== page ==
(e.g., means or proportions) or multivariate effect sizes (see Chapter 7).
4. If you are particularly interested in drawing cross-cultural conclusions and there
exists adequate numbers of studies written in a tractable number of languages,
it may be possible to hire translators. However, you should remember that coding studies is an intensive effort (see Chapters 4 and 5) that requires considerable technical expertise. Because it would be difficult to find someone with both
multilingual and meta-analytic skills, and require considerable amounts of their
time, this is not a viable alternative in the vast majority of cases. For this reason,
restriction of populations of studies to those written in languages you know is
often reasonable as long as you recognize this restriction.
5. This condition is necessary to include a study in your analyses. However, you
should also consider whether the studies that report insufficient information differ in meaningful ways, with the most relevant possibility being that the results
were nonsignificant. If you find that a considerable number of studies report
insufficient information to compute effect sizes (and other efforts, such as contacting the authors, do not alleviate this problem), then you should report these
studies in your report for transparency.
6. Here, performing the meta-analysis with a random sample of studies might be
preferable to changing your inclusion/exclusion criteria, especially if doing so
makes the population of studies of lesser interest. Footnote 2 of this chapter
describes some of the challenges to this approach.
7. To illustrate this cost, consider my experience when publishing the example
meta-analysis I use throughout this book: During this review process, one of the
reviewers suggested that I “plow through” the approximately 30,000 studies that
could be identified using a very general search term like “aggression.” Assuming
10 minutes to review each study for possible inclusion (which is a conservative estimate), this process would have taken over two years of 40 hours/week
reviewing. During this time, approximately 3,000 additional studies identified
using this search term would have been added, thus requiring another 3 to 4
months of full-time reviewing. Furthermore, during the coding, analysis, and
write-up of these results, a couple thousand more works would likely have been
PLANNING AND PREPARING A META-ANALYTIC REVIEW
added to the database. Although this reviewer was certainly trying to be helpful
by ensuring high recall, this example illustrates that the cost of low precision
can be substantial in making a meta-analysis impossible.
8. The use of nonacademic search engines (e.g., Google scholar) might be especially
plagued by inconsistency in what works are included. I personally do not use
these nonacademic search engines. If you do decide to use one, I recommend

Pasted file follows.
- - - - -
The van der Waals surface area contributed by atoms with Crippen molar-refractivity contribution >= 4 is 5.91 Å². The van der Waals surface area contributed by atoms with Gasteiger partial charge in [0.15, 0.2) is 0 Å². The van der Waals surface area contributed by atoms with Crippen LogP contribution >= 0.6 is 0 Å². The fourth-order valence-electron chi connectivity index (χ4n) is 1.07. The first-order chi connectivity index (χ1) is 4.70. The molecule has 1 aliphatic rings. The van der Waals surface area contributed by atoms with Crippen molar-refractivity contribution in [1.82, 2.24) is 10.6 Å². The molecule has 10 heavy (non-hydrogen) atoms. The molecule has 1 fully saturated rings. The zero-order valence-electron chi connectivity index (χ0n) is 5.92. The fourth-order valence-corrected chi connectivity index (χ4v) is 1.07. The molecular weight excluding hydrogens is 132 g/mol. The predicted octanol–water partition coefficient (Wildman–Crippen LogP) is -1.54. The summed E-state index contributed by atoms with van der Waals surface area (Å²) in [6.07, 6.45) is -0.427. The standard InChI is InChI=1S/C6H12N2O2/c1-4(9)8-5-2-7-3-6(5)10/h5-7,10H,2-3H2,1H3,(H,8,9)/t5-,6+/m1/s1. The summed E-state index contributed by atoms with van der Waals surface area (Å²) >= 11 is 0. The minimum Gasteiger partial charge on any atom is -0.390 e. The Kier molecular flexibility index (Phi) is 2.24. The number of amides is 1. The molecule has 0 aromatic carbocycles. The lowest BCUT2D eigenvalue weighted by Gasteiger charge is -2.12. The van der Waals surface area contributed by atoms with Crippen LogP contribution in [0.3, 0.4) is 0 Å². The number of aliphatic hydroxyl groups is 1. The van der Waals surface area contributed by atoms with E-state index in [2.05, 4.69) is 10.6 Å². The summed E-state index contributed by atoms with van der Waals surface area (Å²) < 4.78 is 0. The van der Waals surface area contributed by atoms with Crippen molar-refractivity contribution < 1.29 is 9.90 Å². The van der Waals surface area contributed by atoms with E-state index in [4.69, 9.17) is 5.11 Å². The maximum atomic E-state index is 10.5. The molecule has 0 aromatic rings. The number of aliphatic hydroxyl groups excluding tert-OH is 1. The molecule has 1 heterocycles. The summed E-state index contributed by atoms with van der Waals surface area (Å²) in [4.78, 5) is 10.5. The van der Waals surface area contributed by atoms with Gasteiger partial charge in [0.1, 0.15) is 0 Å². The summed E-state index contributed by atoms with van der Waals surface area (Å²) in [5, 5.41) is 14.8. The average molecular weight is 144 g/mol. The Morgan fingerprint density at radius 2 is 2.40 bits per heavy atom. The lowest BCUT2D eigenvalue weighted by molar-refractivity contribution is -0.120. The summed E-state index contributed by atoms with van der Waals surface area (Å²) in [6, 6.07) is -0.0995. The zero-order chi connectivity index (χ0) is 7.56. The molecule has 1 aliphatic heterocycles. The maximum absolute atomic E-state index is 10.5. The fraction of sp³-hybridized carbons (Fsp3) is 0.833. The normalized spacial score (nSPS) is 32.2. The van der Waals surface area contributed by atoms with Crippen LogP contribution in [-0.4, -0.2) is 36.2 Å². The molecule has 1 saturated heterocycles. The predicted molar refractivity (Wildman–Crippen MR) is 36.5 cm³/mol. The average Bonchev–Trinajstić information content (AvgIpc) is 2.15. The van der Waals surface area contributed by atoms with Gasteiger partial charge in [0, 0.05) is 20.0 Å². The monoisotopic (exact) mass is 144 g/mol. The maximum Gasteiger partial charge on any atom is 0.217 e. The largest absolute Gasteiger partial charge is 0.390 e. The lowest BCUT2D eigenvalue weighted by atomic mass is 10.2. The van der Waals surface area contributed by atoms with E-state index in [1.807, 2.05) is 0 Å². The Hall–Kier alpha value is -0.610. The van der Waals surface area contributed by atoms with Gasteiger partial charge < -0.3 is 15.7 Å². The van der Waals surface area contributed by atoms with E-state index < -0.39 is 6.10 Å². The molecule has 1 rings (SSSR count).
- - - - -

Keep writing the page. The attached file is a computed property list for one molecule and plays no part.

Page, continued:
not using it as a primary search method, but rather as a check of the adequacy
of your other search procedures (i.e., after searching for literature using other
methods, does this nonacademic search engine uncover additional works that
should have been included?).
9. We did not do so in the actual meta-analysis because the number of studies using
samples outside of this age range was reasonably small.
10. To my knowledge, no one has evaluated this possibility empirically. I also suspect that factors unrelated to the effect sizes (e.g., length of time since the presentation, your persuasiveness and persistence in requesting presentations) are
more influential with regard to response than the effect sizes. But this possibility
of biased response should be kept in mind when response rates are low, and it
might be worthwhile to evaluate this possibility (through, e.g., funnel plots or
effect size–sample size correlations; see Chapter 11) among the conference presentation included in your meta-analysis.
11. I do not believe that anyone has evaluated this empirically.
12. I find it comforting to consider that, just as there has never been a flawless study
(see quote by Cooper, 2003, in Chapter 2 of the present volume), there has never
been—and never will be—a flawless meta-analysis. Although you might strive
to obtain every study within your sample, there comes a point of diminishing
returns where a tremendous amount of additional effort yields very few additional benefits. When this point is reached, your field benefits more from timely
completion and dissemination of your meta-analysis than futile efforts to obtain
13. This image might seem quaint to some readers. If you prefer, point-and-click
your way through the online tables of contents of some relevant journals.
The Building Blocks
Coding Individual Studies
Coding Study Characteristics
Performing the simplest meta-analysis, in which the goal is simply to estimate
a typical (mean) effect size and perhaps to make statistical inferences about
this effect size (see Chapters 8 and 10), requires only that you code the effect
sizes and sample sizes (to compute the standard errors of the effect sizes) from
each study (see Chapter 5). If you wish to correct for artifacts to these effect
sizes, it is also necessary to code information for these corrections such as the
reliabilities and dichotomizations of variables comprising the effect sizes (see
Performing this sort of simple meta-analysis may seem adequate if it
answers all of your research questions. However, this approach would fail to
provide information about why effect sizes might differ across studies, a question that might be a key motivator of the meta-analysis (see Chapter 2) or a
valuable follow-up to observed heterogeneity (Chapter 8). Moderator analyses attempt to explain this heterogeneity among effect sizes by evaluating
whether coded study characteristics systematically predict variation in effect
sizes across studies (see Chapter 9). To perform these moderator analyses, it
is necessary that you code relevant study characteristics that might be useful in
predicting variation in effect sizes across studies.
In addition to coding study characteristics for moderator analyses, thorough coding of these characteristics is important simply for describing the
research basis for your meta-analysis. In other words, what does the sample
of studies from which you draw your conclusions look like? This description is
useful both in describing the population to which you can make conclusions
(see Chapter 3 for a discussion of conceptualizing samples and populations
of studies) and in identifying gaps within the research. For example, does your
meta-analysis rely primarily on studies using a particular measure or type of
CODING INDIVIDUAL STUDIES
measure to the exclusion of others, or certain types of samples to the neglect